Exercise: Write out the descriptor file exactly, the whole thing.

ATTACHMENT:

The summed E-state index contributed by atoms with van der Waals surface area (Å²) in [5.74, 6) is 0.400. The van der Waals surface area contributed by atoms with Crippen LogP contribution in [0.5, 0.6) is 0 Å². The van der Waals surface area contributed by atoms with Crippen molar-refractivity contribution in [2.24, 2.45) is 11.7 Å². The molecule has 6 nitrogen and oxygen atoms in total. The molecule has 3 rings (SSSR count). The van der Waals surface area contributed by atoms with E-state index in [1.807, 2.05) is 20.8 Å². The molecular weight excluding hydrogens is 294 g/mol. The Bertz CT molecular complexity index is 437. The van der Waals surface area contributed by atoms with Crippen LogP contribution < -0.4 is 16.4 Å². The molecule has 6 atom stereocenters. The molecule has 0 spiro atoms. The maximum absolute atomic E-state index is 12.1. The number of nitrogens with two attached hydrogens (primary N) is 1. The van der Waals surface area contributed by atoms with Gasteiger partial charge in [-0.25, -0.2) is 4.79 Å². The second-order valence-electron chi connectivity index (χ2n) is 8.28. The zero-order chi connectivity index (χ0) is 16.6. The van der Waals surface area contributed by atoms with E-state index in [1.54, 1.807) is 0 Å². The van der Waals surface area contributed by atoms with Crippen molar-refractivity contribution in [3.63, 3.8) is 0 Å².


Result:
The summed E-state index contributed by atoms with van der Waals surface area (Å²) in [5.74, 6) is 0.400. The van der Waals surface area contributed by atoms with Crippen LogP contribution in [0.5, 0.6) is 0 Å². The van der Waals surface area contributed by atoms with Crippen molar-refractivity contribution in [2.24, 2.45) is 11.7 Å². The molecule has 6 nitrogen and oxygen atoms in total. The molecule has 3 rings (SSSR count). The van der Waals surface area contributed by atoms with E-state index in [1.807, 2.05) is 20.8 Å². The molecular weight excluding hydrogens is 294 g/mol. The Bertz CT molecular complexity index is 437. The van der Waals surface area contributed by atoms with Crippen LogP contribution < -0.4 is 16.4 Å². The molecule has 6 atom stereocenters. The molecule has 0 spiro atoms. The maximum absolute atomic E-state index is 12.1. The number of nitrogens with two attached hydrogens (primary N) is 1. The van der Waals surface area contributed by atoms with Gasteiger partial charge in [-0.25, -0.2) is 4.79 Å². The second-order valence-electron chi connectivity index (χ2n) is 8.28. The zero-order chi connectivity index (χ0) is 16.6. The van der Waals surface area contributed by atoms with E-state index in [1.54, 1.807) is 0 Å². The van der Waals surface area contributed by atoms with Crippen molar-refractivity contribution in [3.63, 3.8) is 0 Å².